Oocytes (unfertilized eggs) are exposed to high concentrations of cryoprotectant in a somewhat slower, multi-step approach designed so oocytes can survive freezing as well as human embryos do. The eggs are bathed in a series of cryoprotectant solutions with increasing concentrations, and when the eggs are placed in the last cryoprotectant solution, they are instantaneously frozen.

Using Frozen Embryos & Eggs

When patients decide to use their cryopreserved embryos to try for a pregnancy, the embryos are removed from the liquid nitrogen, warmed and run through solutions of media to remove the cryoprotectant and rehydrate the cells with water.

This same process is used for eggs.  Once thawed, the eggs must be fertilized using ICSI, where a single sperm is injected directly into the egg.  Regular IVF is not possible because the freezing process hardens the eggs outer membrane making it impenetrable to sperm.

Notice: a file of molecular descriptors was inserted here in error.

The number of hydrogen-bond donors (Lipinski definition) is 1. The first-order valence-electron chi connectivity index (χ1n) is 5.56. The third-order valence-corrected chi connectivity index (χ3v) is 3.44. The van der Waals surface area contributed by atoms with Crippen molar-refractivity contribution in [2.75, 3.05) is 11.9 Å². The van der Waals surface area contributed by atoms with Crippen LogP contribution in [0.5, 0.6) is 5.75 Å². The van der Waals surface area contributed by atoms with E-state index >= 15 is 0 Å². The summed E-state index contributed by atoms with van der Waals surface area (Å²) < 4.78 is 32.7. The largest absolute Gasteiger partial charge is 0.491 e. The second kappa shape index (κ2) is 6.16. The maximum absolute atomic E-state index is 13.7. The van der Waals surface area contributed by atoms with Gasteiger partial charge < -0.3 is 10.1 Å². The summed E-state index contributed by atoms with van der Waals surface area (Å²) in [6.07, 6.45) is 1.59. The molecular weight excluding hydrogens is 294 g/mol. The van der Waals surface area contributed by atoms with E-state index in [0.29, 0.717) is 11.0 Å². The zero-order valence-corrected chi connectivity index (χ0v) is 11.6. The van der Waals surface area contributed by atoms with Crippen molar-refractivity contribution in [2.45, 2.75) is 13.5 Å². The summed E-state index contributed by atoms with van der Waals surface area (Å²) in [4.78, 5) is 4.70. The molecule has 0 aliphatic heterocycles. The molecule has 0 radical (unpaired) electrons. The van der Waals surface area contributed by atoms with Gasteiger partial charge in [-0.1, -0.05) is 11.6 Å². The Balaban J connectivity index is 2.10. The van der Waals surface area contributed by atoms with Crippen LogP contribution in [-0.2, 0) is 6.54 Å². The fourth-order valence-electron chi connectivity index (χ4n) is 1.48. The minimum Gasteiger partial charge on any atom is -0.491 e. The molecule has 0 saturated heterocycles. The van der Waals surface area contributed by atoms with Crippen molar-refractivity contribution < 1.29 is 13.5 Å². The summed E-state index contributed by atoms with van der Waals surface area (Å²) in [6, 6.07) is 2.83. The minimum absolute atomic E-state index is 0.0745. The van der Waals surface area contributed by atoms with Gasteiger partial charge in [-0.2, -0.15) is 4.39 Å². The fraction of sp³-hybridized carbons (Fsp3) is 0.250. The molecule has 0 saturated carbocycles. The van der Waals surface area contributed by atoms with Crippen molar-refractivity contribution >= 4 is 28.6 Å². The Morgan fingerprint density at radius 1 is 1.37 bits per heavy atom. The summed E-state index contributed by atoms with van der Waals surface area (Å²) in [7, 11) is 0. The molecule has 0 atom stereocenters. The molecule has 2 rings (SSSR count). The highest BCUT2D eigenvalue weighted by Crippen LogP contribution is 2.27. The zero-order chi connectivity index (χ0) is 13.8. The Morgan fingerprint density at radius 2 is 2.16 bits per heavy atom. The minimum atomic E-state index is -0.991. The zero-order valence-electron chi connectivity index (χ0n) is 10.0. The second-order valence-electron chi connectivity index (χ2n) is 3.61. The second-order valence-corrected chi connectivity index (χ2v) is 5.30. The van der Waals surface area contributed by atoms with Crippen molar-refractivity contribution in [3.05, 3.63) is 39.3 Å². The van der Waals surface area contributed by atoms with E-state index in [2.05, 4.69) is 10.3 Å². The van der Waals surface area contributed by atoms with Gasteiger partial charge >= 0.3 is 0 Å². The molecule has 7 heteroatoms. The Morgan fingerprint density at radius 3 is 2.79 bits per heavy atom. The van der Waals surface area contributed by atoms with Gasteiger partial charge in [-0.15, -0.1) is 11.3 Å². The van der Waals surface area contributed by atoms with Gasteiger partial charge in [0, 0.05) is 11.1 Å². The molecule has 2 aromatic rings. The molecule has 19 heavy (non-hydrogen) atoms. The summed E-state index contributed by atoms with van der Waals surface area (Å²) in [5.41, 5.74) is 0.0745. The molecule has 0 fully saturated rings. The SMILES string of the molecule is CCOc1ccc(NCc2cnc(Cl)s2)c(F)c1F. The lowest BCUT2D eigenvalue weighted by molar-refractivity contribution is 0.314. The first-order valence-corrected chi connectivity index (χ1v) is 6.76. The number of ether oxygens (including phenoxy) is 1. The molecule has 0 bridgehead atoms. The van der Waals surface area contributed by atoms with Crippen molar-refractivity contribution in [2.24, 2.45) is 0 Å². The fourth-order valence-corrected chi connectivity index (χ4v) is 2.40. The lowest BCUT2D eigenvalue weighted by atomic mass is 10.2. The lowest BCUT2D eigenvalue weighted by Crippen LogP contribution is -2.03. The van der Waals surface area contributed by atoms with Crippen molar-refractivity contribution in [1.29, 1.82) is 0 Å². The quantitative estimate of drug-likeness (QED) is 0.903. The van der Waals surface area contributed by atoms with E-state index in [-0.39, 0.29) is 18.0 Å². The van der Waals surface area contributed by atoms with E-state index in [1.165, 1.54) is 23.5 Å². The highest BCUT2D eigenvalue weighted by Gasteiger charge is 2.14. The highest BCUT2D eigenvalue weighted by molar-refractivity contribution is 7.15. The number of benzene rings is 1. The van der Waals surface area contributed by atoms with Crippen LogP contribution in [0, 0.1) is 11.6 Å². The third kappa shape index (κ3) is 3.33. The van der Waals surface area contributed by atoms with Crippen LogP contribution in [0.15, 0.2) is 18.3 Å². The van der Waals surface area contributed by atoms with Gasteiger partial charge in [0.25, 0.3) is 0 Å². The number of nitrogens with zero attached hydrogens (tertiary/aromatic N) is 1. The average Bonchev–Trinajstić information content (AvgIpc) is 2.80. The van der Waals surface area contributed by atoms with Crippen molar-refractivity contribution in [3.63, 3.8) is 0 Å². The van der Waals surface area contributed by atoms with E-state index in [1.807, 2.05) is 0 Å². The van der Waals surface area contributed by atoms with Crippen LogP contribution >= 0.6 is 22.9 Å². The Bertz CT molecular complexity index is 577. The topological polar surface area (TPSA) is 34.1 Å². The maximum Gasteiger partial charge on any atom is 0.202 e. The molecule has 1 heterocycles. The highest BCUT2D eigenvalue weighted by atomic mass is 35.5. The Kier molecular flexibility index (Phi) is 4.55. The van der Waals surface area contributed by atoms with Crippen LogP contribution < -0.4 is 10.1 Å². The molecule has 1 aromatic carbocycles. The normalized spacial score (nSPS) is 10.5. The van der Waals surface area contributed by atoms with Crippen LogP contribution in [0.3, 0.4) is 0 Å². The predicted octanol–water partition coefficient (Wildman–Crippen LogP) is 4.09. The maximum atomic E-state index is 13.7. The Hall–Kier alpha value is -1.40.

Fresh vs. Frozen:

While couples once faced difficult a decision about transferring multiple fresh embryos and risking the chance of twins, triplets, or more or freezing extra embryos and risking them not surviving the freeze/thaw process, vitrification has eliminated this quandary.  With the advent of vitrification, survival rates similar to fresh oocytes and embryos can now be obtained. This has resulted in two major developments in fertility treatment:

Freezing Unfertilized Eggs:

  • Clinics now have a reliable way of freezing unfertilized eggs so women can bank their eggs and thaw them for future use when they decide to have a family. This allows women to effectively stop their biological clocks, giving them time to pursue education, careers, and have a family when the time is right. It also allows women with low ovarian reserve or a cancer diagnosis to preserve eggs for future treatment as well.